I’m not too sure how long Pixlr has been around for, but it’s a recent discovery for me. It’s a little like Photoshop for beginners as it also uses layers etc. You can use the online version or install it on your browser. It is also free. Below is a little intro video. I have other lists of free imaging tools here on my wiki if interested.
I’ve been seeing a lot of good photo related stuff on the blogs that I subscribe to and they reminded me of this one, which I keep forgetting to post. Why not David Hockney yourself with Hockneyizer? It’s free.
Kind of a boring post but at school, we had some problems with our printers. Actually, the printers were fine. Teachers and students were simply printing large photo files which blocked up the printer queue. We use wireless Pharos printing, and the photo files that were usually inserted into a text document were rather large.
Photos should be resized and then inserted into a document. This may be easily done within iPhoto itself. Using Jing, our tech director created a video tutorial demonstrating how to do this. You may view this quick PD session here.
Go2Convert is a set of free web based tools that allow you to convert and resize a picture without having to install any software on your computer. It supports over 100 major image formats. Once you convert or resize an image, you can choose to copy the image’s URL or download it directly to your computer. (via SmashingApps)
Scroll half way down the page here to view other resources for Photo Imaging.
I wrote about tilt-shift before here. Another tool that I have had time to play with is TiltShift Generator. It’s easy to use, allows you to play with some of the adjustments and is web based (you can also download local versions onto your computer too if you wish). And yes, it also works on the iPhone. (BTW, my example below is not so good)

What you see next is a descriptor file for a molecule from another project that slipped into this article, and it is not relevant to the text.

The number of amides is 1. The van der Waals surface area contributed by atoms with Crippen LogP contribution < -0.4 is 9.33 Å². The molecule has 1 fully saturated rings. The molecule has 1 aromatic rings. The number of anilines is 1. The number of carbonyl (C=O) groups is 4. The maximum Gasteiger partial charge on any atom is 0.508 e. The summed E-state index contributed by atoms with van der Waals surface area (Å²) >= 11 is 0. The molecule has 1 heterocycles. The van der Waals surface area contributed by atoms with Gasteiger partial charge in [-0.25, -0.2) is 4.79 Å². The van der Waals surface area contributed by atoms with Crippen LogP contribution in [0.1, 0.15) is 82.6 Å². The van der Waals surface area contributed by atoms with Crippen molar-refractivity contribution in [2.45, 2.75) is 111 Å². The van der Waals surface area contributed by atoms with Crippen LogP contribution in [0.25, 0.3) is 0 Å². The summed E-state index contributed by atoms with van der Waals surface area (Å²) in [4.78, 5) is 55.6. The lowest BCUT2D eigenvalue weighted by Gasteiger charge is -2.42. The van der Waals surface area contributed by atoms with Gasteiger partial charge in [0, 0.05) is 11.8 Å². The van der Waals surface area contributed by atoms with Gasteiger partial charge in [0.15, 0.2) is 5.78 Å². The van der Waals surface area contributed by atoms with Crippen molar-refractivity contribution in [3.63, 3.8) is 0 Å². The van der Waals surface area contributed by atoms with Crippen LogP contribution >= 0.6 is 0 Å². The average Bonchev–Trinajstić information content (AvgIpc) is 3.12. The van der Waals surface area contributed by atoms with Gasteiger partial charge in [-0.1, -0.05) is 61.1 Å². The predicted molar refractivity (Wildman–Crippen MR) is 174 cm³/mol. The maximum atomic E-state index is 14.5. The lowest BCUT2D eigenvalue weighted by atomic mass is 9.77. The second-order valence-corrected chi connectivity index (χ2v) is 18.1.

I have tried to use hugin, for stitching photos together to make panoramic ones, but found it a little frustrating. ArcSoft’s Panorama Maker 5 Pro is fantastic. The downside is that it is 79.99 USD. However, if you are cheap like me, you may have several of your photos already taken. Download the trial version and start stitching the photos together. It is very simple to use. For the image above, I used five photos.
You simply upload the photos and click next.
The photos are then processed…
…and then previewed to you.
All you have to do now is simply click ‘Save As.’
I must admit, I am now considering to purchase it. There is also DoubleTake for Mac (€17.95). Has anyone tried this one or know of others?
I’ve been meaning to give tilt-shift video a try for a while now. Click on the picture below to view an example of tilt-shift photography.
Since my school has an annual food fair in May and I have access to the roof, I thought I’d have a go. This video is only a minute long (with titles) and I used 243 photos to produce it. I used Tilt-ShiftMaker as it was the easiest and fastest way. I imported each photo individually and then put them in iMovie where I shortened the time of the photos to .15 seconds. I then merged the photos as DV and sped up the time slightly. video link here via YouTube or view with better quality here via Vimeo.
Not too sure if this is essential but thought I should share it anyway. May be of use to elementary students as it is quite simple to use and may help design comic books, greeting cards etc. (though there are more integrated options if you own a Mac). I am looking forward to their video version though. They state the following (click here to go to the site):
Upload your image and start using the cartoonizer tool to warp, sketch and color your cartoon. Add all kinds of frames, graphics and shapes to your design and then share it on your favorite social networks including FaceBook, Myspace, Hi5, Friendster and Bebo. No special art school education or graphic design skills are needed.